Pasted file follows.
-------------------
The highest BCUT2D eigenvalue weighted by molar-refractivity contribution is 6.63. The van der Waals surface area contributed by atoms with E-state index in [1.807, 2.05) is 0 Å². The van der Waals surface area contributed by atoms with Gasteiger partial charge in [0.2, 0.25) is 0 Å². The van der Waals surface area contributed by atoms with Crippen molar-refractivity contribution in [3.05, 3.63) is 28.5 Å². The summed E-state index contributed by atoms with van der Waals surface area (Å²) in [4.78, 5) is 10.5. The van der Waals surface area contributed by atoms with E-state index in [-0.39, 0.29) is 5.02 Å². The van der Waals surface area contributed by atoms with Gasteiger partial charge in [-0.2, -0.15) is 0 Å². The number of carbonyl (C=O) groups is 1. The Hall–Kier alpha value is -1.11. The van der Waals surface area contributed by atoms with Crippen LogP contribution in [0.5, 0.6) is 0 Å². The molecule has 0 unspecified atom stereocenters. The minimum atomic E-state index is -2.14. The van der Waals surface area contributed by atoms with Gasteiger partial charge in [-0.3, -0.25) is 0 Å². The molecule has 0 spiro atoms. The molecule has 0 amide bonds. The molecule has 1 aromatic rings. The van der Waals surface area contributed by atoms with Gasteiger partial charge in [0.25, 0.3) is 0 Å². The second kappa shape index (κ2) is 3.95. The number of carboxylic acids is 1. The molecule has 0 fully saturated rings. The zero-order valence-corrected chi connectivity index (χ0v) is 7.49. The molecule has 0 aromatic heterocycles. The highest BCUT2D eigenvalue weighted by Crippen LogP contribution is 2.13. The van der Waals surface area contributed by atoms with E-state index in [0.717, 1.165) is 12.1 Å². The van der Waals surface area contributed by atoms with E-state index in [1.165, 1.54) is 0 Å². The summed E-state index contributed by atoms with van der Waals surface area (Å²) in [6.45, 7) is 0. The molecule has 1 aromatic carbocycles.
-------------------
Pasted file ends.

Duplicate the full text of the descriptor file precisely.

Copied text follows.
The highest BCUT2D eigenvalue weighted by molar-refractivity contribution is 6.63. The van der Waals surface area contributed by atoms with E-state index in [1.807, 2.05) is 0 Å². The van der Waals surface area contributed by atoms with Gasteiger partial charge in [0.2, 0.25) is 0 Å². The van der Waals surface area contributed by atoms with Crippen molar-refractivity contribution in [3.05, 3.63) is 28.5 Å². The summed E-state index contributed by atoms with van der Waals surface area (Å²) in [4.78, 5) is 10.5. The van der Waals surface area contributed by atoms with E-state index in [-0.39, 0.29) is 5.02 Å². The van der Waals surface area contributed by atoms with Gasteiger partial charge in [-0.2, -0.15) is 0 Å². The number of carbonyl (C=O) groups is 1. The Hall–Kier alpha value is -1.11. The van der Waals surface area contributed by atoms with Crippen LogP contribution in [0.5, 0.6) is 0 Å². The molecule has 0 unspecified atom stereocenters. The minimum atomic E-state index is -2.14. The van der Waals surface area contributed by atoms with Gasteiger partial charge in [-0.3, -0.25) is 0 Å². The molecule has 0 spiro atoms. The molecule has 0 amide bonds. The molecule has 1 aromatic rings. The van der Waals surface area contributed by atoms with Gasteiger partial charge in [0.25, 0.3) is 0 Å². The second kappa shape index (κ2) is 3.95. The number of carboxylic acids is 1. The molecule has 0 fully saturated rings. The zero-order valence-corrected chi connectivity index (χ0v) is 7.49. The molecule has 0 aromatic heterocycles. The highest BCUT2D eigenvalue weighted by Crippen LogP contribution is 2.13. The van der Waals surface area contributed by atoms with E-state index in [0.717, 1.165) is 12.1 Å². The van der Waals surface area contributed by atoms with E-state index in [1.165, 1.54) is 0 Å². The summed E-state index contributed by atoms with van der Waals surface area (Å²) in [6.45, 7) is 0. The molecule has 1 aromatic carbocycles.